The ceiling is 17 feet high in the center, 10 foot walls, 40 foot span.


I think penetrating the wall for a single inlet and a single outlet ought
the be okay.  Because of the number of windows, there isn't really much
wall space though.  There are 22 4'x5' windows in this building.  That's
nearly half of the horizontal space, and half the vertical space.  


It's only about 8-10 feet over to the next building, although I do get
sunlight across most of the floor in the AM.


There are six ceiling fans, suspended from the 10 foot bottom of the
trusses.  I've always thought that fans blow cold air.  Point them down in
the summer, up in the winter.  It is a slab floor, with thin carpet.


I only meant that there is no occupancy at night.  I'm not interested in
increased creature comfort past about 6pm, unless it carries over to the
next morning, starting at 9am.


Northern California.  It has been in the high 20's in the early morning,
rising to mid 60's in the afternoon, lately.  Maybe I do need to work on
the ceiling, but with a 17 foot peak, that's a chore, and 2500 sq ft of
ceiling, there's lots of space for thermal loss, and for money to be spent
preventing the thermal loss.


We get some snow, although I wouldn't call it cover ;-)

I took some photos and measurements today, although in retrospect, I can't
believe I measured the windows and not the space between them.  I'll have
another go at that tomorrow.

--
---
Clarence A Dold - Hidden Valley Lake, CA, USA  GPS: 38.8,-122.5

Posted by Morris Dovey on November 6, 2006, 2:36 pm
 dold@XReXXTherm.usenet.us.com (in eimg99$c6o$@blue.rahul.net) said:


|| I think you'll need to define "major permanent projects", both for
|| your own decision-making process - and to allow us to make
|| meaningful suggestions. At the top of
|
| Maybe I don't know ;-)
| I think that I don't want to replace windows, or insulate the
| ceiling. Maybe I do want to insulate the ceiling.  Right now there
| is nothing up there.  I can see the bottom side of the roofing
| boards.
| The ceiling is 17 feet high in the center, 10 foot walls, 40 foot
| span.

To belabor the obvious, warm air rises. Every bit of warm air in the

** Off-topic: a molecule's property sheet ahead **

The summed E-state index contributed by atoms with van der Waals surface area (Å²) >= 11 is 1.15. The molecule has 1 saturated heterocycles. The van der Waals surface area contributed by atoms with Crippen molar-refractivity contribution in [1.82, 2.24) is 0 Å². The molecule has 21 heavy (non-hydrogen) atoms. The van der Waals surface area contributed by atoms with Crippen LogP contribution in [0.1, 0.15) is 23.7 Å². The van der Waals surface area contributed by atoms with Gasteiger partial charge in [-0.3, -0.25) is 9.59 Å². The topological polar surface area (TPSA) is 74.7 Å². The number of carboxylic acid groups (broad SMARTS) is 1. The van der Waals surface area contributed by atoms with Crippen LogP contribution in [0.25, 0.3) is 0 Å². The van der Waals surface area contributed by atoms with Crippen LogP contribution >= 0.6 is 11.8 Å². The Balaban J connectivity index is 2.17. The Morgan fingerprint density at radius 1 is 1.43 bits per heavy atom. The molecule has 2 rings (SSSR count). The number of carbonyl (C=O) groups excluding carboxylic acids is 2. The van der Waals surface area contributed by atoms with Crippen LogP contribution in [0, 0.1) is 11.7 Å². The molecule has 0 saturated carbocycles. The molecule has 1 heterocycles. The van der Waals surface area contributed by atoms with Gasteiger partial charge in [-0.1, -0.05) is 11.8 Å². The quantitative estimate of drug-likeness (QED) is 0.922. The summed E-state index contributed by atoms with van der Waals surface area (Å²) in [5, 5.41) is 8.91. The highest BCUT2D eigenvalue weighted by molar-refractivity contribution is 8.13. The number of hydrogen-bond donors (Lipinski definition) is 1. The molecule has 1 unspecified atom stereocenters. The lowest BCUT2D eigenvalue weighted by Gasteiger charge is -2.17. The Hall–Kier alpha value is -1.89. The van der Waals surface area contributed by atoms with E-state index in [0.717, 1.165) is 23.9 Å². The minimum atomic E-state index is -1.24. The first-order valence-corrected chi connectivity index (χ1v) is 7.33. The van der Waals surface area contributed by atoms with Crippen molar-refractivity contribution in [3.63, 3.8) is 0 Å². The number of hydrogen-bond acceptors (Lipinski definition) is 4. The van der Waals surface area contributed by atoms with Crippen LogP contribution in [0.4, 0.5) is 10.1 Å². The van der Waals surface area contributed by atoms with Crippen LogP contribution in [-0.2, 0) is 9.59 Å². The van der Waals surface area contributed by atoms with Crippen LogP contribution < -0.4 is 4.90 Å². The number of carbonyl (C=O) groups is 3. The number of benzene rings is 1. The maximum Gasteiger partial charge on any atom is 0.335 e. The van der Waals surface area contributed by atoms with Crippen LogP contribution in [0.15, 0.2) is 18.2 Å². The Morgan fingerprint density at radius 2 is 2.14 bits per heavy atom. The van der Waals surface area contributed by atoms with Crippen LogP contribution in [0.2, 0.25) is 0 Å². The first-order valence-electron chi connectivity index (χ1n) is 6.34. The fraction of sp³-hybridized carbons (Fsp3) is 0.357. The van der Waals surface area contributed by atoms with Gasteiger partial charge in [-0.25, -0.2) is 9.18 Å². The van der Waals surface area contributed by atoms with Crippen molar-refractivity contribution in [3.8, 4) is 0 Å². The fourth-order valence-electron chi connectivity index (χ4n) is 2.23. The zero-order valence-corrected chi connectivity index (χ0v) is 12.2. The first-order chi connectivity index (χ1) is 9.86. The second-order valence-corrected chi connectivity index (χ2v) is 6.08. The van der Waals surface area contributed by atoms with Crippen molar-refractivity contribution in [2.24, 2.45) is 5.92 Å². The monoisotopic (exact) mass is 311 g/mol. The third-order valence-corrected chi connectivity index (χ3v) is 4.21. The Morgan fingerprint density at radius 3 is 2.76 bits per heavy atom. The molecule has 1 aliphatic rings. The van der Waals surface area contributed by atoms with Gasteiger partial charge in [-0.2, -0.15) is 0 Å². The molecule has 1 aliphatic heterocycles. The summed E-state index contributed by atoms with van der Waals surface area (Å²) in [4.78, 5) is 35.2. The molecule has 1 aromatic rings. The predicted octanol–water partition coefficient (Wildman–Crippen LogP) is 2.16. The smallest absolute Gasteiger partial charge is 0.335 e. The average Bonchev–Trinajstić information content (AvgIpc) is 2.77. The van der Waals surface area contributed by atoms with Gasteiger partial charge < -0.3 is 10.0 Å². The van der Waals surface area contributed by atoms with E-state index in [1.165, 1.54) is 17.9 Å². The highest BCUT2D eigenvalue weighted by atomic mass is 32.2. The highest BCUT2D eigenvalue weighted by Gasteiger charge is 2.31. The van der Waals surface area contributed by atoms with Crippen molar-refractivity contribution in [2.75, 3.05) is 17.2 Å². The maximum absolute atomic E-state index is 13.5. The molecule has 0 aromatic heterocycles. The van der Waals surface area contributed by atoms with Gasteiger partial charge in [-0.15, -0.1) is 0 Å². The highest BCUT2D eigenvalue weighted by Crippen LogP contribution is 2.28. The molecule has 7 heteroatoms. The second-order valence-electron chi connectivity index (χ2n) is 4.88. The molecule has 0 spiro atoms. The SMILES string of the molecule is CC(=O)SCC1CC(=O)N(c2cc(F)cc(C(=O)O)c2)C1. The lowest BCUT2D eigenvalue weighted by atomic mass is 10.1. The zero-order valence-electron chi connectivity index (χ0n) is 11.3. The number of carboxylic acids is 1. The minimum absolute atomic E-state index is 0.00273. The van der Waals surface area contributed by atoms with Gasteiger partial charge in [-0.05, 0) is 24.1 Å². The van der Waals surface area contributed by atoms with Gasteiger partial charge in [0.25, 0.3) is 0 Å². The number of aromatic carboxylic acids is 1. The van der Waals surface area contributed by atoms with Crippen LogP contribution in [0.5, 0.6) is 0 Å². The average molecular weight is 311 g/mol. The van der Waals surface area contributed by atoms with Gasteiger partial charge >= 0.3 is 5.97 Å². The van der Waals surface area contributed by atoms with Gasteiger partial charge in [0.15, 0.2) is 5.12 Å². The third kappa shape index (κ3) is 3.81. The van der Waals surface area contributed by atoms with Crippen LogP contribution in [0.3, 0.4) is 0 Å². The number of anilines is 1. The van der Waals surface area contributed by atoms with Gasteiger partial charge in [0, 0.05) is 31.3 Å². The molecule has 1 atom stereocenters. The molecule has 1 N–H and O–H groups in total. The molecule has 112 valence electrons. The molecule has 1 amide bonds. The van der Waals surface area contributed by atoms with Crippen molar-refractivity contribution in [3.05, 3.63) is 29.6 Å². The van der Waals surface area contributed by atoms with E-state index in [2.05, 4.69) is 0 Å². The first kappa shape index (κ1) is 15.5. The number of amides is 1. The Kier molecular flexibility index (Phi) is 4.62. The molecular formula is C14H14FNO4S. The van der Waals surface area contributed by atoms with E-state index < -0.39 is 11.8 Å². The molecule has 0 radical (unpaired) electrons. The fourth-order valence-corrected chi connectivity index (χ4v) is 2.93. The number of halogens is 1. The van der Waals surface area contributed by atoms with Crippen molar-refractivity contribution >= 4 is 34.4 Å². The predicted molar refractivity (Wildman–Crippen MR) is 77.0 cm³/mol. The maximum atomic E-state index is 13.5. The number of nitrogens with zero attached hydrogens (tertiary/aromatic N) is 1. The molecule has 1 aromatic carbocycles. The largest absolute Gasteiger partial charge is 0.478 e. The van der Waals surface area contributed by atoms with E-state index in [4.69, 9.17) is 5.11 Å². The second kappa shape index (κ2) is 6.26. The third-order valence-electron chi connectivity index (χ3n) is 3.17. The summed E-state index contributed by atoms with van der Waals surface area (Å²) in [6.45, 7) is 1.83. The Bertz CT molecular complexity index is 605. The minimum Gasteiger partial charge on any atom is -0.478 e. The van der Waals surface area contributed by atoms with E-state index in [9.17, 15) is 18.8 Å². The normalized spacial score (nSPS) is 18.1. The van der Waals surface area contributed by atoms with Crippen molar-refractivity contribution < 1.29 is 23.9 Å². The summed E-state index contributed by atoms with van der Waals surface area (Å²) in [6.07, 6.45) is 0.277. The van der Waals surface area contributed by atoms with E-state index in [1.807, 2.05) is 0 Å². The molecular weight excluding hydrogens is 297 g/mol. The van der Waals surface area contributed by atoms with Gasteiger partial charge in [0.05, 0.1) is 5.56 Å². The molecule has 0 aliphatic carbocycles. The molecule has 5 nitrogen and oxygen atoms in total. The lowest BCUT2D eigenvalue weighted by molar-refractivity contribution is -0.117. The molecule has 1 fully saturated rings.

building will head for the ridgeline. If there's a path to the
outside, your warmest air will find it and escape - to be replaced
with cold air from outside. If you'd like warmth, first stop the leaks
and then insulate the roof/ceiling.

| I think penetrating the wall for a single inlet and a single outlet
| ought the be okay.  Because of the number of windows, there isn't
| really much wall space though.  There are 22 4'x5' windows in this
| building.  That's nearly half of the horizontal space, and half the
| vertical space.

Solar glazing in the east and south windows (with good insulating
windows on the north and west) might provide a significant assist...

| It's only about 8-10 feet over to the next building, although I do
| get sunlight across most of the floor in the AM.

Worth getting up early to check. There isn't much gain from putting a
solar collector where the sun doesn't shine. :-)

| There are six ceiling fans, suspended from the 10 foot bottom of the
| trusses.  I've always thought that fans blow cold air.  Point them
| down in the summer, up in the winter.  It is a slab floor, with
| thin carpet.

You might consider putting 'em on speed controls (some fans will work
with dimmer switches). Run 'em slow to direct the (risen) warm air
back down to where it'll do some good.

| I only meant that there is no occupancy at night.  I'm not
| interested in increased creature comfort past about 6pm, unless it
| carries over to the next morning, starting at 9am.

Yup. Still, any heat that you can retain overnight constitutes a head
start for the marrow.

|| Depends on your latitude and specific location. I'd encourage you
|| to deal first with the uninsulated roof issue - that's where your
|| money would be best spent.
|
| Northern California.  It has been in the high 20's in the early
| morning, rising to mid 60's in the afternoon, lately.  Maybe I do
| need to work on the ceiling, but with a 17 foot peak, that's a
| chore, and 2500 sq ft of ceiling, there's lots of space for thermal
| loss, and for money to be spent preventing the thermal loss.

Yuppers. I ballparked your location on the map; but I'm insufficiently
familiar with the terrain in your area. I suspect that altitude has an
effect.

| We get some snow, although I wouldn't call it cover ;-)

Ok. The up side to snow is that it provides a significant reflective
assist to wall-mounted panels. No shortage of snow here - I'd be glad
to send you some of ours. <g>

--
Morris Dovey
DeSoto Solar
DeSoto, Iowa USA
http://www.iedu.com/DeSoto



Posted by dold on November 6, 2006, 6:38 pm
 
Ah!!!  There is a small "attic space" with a 12x24" vent to the outside,
and ...  a missing access door!  That constitutes a "leak".

That didn't seem like a bad thing when we first started, and temps were
over 100f.  Now, it's out of sight, out of mind.  The open door is on the
side, not visible from most of the shop.

I think I'll add a door today.


The landlord grumbled a bit about the cost of replacing about 2/3 of the
windows that were broken, but that was all done with single-pane
plexiglass.  I didn't have any input on that.  I knew the broken glass was
being replaced.


There are speed controls.  So a slow rate might push the warm air down,
without the cooling effect that one feels from faster moving air?

Maybe one or two more, mounted higher into the peak, with only a low speed.


The shop is more near 38.7,-122.6, 1100 feet.  Definitely desert country.
Wide swings in temp from night to day at this time of year.  Historical
November Average near here: 34 low, 48 24hr, 61 high.

--
---
Clarence A Dold - Hidden Valley Lake, CA, USA  GPS: 38.8,-122.5